Being a proactive patient: three things you need to know about CT scans

Being a proactive patient: three things you need to know about CT scans
Image of a CT scanner is used with permission of a Creative Commons License. Photograph by frankieleon.

If you have cancer, you’ve almost certainly had a CT scan (sometimes called a cat scan). Despite the fact that a CT is how my cancer was diagnosed, I’ve always had a sense of wonder about them. When they put the contrast dye into my IV, they said, “You’ll feel warmth throughout your body.” And, I did, but I was unprepared for how quickly the warmth would spread. It seemed as if I could feel it racing through my veins, which in turn made me aware of a part of my body I hadn’t really thought about much.

Several weeks ago, the Cancer Support Center offered a lecture called “Imaging: A Peek Behind the Curtain,” a part of the Journey Through Cancer series. It offered a chance to learn about the technology behind medical images in a presentation by medical physicist Samuel G. Armato, PhD and radiologist Christopher Strauss, MD. (I wrote another post about the lecture here.)

I learned three things about CTs that I think every proactive patient should know.

  • Not all CT machines are the same. Maybe that’s obvious, but some are newer and better, some are well-maintained and not so well maintained. It’s very difficult for you as a patient to find out which machines are the best. My advice is always that you seek testing and treatment at a National Cancer Institute-Designated Cancer Center. In Illinois, those are the Robert H. Lurie Comprehensive Cancer Center and the University of Chicago Comprehensive Cancer Center. If you aren’t from Illinois, check here to find your local NCI-designated facilities.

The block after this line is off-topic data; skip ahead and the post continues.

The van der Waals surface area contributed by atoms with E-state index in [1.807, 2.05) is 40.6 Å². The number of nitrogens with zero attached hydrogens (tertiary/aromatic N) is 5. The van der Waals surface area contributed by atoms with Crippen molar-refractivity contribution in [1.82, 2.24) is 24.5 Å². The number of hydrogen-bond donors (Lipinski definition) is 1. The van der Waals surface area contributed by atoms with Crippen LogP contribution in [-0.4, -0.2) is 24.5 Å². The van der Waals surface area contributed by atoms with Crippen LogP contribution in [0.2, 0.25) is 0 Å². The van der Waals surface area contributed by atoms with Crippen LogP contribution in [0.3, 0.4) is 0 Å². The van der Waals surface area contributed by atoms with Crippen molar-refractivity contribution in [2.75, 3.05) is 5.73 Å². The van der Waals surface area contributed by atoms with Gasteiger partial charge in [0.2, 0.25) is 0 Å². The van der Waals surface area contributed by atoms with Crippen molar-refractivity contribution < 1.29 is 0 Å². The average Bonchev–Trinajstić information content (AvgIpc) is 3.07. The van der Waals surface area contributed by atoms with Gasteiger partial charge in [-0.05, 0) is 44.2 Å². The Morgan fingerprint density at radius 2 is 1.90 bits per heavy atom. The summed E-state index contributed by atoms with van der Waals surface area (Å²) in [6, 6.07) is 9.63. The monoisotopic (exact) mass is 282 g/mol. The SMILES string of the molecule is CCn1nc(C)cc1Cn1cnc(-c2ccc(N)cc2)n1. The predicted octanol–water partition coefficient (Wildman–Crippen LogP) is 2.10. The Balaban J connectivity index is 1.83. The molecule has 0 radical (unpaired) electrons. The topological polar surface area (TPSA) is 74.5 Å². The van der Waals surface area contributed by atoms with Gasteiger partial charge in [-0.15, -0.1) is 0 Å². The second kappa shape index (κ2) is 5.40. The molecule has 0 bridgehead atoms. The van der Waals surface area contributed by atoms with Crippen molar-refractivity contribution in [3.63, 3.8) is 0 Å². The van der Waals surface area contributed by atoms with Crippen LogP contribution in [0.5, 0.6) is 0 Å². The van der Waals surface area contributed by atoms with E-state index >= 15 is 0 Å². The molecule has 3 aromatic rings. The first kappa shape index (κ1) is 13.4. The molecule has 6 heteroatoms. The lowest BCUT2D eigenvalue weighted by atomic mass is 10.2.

• Interpretation of the results is both art and science. Your body is unique, and the more the radiologist knows about you, the better he or she will be able to give an accurate interpretation of the scan. Carry with you to all appointments a detailed list of everything about your health. And, keep copies of all past CT scans on a disk to share with your radiologist.
  • CT scans probably won’t cause harm to adults. We hear a lot about the radiation in CT scans and the harm it can do to you in itself. However, the machines being used are improving and using less radiation. Chances of being harmed by the radiation involved are very small. This is not to say that you should have as many CT scans as you can. The diagnostic power of a CT is critical in diagnosing cancer and tracking remission and may very well save your life.

So, put another way:

  • Whenever possible get treatment at an NCI-designated Comprehensive Cancer Center
  • Keep the records of your medical scans to pass on to new radiologists (including mammograms!)
  • Don’t worry about the very small harm possible because of CTs and focus on their tremendous diagnostic power.

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